X

Contact Kirk Rice

Kindly complete the form below to send an enquiry. Your message will be sent to one of our Accountants or Financial Planners who will respond to you within 24 hours.

This site is protected by reCAPTCHA and the Google Privacy Policy and Terms of Service
X

Request Appointment

Please complete this form to request an initial appointment at our cost.

This site is protected by reCAPTCHA and the Google Privacy Policy and Terms of Service
X

Kirk Rice Blog

Autumn 2021 Budget: What’s Coming Up?Written on October 26, 2021 by Kirk Rice LLP

The communication teams at the Treasury have been busy in the run up to the Autumn Budget on Wednesday. After a weekend that, according to The Times, contained no less than 11 announcements covering £26 billion of expenditure, you might think that there is not much left for Mr Sunak to talk about when he addresses Parliament on 27 October.

We now know to expect extra spending on Manchester trams, the NHS, post-16 education, incentives for UK investment by overseas companies and even new cutters for Border Force…can there be anything left for tomorrow?

The answer is yes. For a start, 27 October is not just Budget Day, but also the date when the Office for Budget Responsibility (OBR) publishes its latest Economic and Fiscal Outlook and the Chancellor publishes a three-year Spending Review, which will take us beyond the next election.

Much of the pre-Budget releases are likely to include the parts of those documents which the government want to be heard and remembered. Those ‘leaks’ also have the benefit of a degree of spin – for example the emphasis on total spend rather than annual spend:  £5 billion sounds much better than £1 billion a year for half a decade, half of which has been previously announced.

The good news is that the latest public sector finance data, published on Thursday, showed that in the first half of 2021/22 the Treasury had borrowed £43.4 billion less than the OBR had projected at the time of the March Budget, giving Mr Sunak some spending wiggle room.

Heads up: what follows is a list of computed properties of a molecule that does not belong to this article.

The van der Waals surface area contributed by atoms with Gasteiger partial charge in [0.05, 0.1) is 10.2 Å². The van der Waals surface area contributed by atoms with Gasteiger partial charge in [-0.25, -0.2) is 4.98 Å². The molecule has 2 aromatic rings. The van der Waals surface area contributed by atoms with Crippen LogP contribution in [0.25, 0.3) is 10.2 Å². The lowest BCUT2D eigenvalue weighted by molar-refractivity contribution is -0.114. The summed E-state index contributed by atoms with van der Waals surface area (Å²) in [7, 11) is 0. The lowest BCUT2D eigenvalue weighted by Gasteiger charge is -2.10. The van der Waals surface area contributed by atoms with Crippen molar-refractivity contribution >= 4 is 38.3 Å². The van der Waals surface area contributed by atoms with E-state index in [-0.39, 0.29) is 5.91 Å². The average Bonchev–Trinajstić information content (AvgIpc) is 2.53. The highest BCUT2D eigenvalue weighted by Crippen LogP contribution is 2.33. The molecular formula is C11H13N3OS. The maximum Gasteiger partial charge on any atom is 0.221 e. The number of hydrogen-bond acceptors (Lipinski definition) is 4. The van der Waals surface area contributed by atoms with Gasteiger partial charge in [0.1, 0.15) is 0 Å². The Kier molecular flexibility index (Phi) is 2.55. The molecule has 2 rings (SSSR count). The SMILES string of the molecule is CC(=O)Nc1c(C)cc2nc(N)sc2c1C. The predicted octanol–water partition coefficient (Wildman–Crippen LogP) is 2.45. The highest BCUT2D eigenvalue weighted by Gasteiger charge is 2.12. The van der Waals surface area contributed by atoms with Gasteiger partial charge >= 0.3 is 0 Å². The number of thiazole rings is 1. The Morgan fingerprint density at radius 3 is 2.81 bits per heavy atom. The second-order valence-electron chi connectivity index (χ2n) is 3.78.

The bad news is that the reduced borrowing still amounted to over £108 billion. Nevertheless, it looks unlikely that any major tax increases will be revealed this week. Mr Sunak has already introduced £42 billion of tax rises this year (corporation tax, NICs, dividend tax) which have yet to bite.

We will be publishing our full review on Thursday 27 October, if you would like to receive it by email please email info@kirkrice.co.uk.

Do you want to keep up to date with tax and financial planning issues?

Sign up to our newsletter to receive similar articles on topics including personal tax, business accounting, investments, pensions and financial planning straight to your inbox.
Please note: answers are given for general guidance only and specific advice should be taken before acting on any of the suggestions made. Tax treatment is based on individual circumstances and may be subject to change in the future. Information is based on our current understanding of taxation legislation and regulations. Any levels and bases or, and reliefs from taxation, are subject to change. The Financial Conduct Authority does not regulate tax planning.

Comments